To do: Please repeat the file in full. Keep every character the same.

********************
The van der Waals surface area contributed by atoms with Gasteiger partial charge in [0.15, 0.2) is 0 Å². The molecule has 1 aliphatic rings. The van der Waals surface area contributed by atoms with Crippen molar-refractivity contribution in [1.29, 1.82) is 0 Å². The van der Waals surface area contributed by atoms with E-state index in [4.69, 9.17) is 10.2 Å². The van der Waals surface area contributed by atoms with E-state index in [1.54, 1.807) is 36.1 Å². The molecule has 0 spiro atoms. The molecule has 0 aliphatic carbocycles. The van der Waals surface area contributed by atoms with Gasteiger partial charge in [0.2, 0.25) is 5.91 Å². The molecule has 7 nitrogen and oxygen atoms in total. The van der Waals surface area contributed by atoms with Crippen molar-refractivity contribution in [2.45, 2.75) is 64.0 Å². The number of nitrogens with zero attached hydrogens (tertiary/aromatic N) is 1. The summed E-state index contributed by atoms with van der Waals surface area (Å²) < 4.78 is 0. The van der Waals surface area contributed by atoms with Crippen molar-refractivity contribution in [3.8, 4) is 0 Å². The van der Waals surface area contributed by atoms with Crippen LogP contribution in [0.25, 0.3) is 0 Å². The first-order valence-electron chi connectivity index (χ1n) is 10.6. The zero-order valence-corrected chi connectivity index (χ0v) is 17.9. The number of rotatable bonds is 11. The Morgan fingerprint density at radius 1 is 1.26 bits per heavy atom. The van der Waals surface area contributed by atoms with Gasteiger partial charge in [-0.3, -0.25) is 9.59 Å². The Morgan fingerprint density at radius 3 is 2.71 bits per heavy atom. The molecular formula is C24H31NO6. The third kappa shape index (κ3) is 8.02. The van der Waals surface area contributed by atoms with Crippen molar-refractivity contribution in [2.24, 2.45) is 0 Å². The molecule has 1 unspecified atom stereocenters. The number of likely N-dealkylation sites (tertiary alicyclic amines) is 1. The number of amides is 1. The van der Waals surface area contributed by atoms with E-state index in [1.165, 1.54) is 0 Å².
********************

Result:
The van der Waals surface area contributed by atoms with Gasteiger partial charge in [0.15, 0.2) is 0 Å². The molecule has 1 aliphatic rings. The van der Waals surface area contributed by atoms with Crippen molar-refractivity contribution in [1.29, 1.82) is 0 Å². The van der Waals surface area contributed by atoms with E-state index in [4.69, 9.17) is 10.2 Å². The van der Waals surface area contributed by atoms with E-state index in [1.54, 1.807) is 36.1 Å². The molecule has 0 spiro atoms. The molecule has 0 aliphatic carbocycles. The van der Waals surface area contributed by atoms with Gasteiger partial charge in [0.2, 0.25) is 5.91 Å². The molecule has 7 nitrogen and oxygen atoms in total. The van der Waals surface area contributed by atoms with Crippen molar-refractivity contribution in [2.45, 2.75) is 64.0 Å². The number of nitrogens with zero attached hydrogens (tertiary/aromatic N) is 1. The summed E-state index contributed by atoms with van der Waals surface area (Å²) < 4.78 is 0. The van der Waals surface area contributed by atoms with Crippen molar-refractivity contribution in [3.8, 4) is 0 Å². The van der Waals surface area contributed by atoms with Crippen LogP contribution in [0.25, 0.3) is 0 Å². The first-order valence-electron chi connectivity index (χ1n) is 10.6. The zero-order valence-corrected chi connectivity index (χ0v) is 17.9. The number of rotatable bonds is 11. The Morgan fingerprint density at radius 1 is 1.26 bits per heavy atom. The van der Waals surface area contributed by atoms with Gasteiger partial charge in [-0.3, -0.25) is 9.59 Å². The Morgan fingerprint density at radius 3 is 2.71 bits per heavy atom. The molecular formula is C24H31NO6. The third kappa shape index (κ3) is 8.02. The van der Waals surface area contributed by atoms with Crippen molar-refractivity contribution in [2.24, 2.45) is 0 Å². The molecule has 1 unspecified atom stereocenters. The number of likely N-dealkylation sites (tertiary alicyclic amines) is 1. The number of amides is 1. The van der Waals surface area contributed by atoms with E-state index in [1.165, 1.54) is 0 Å².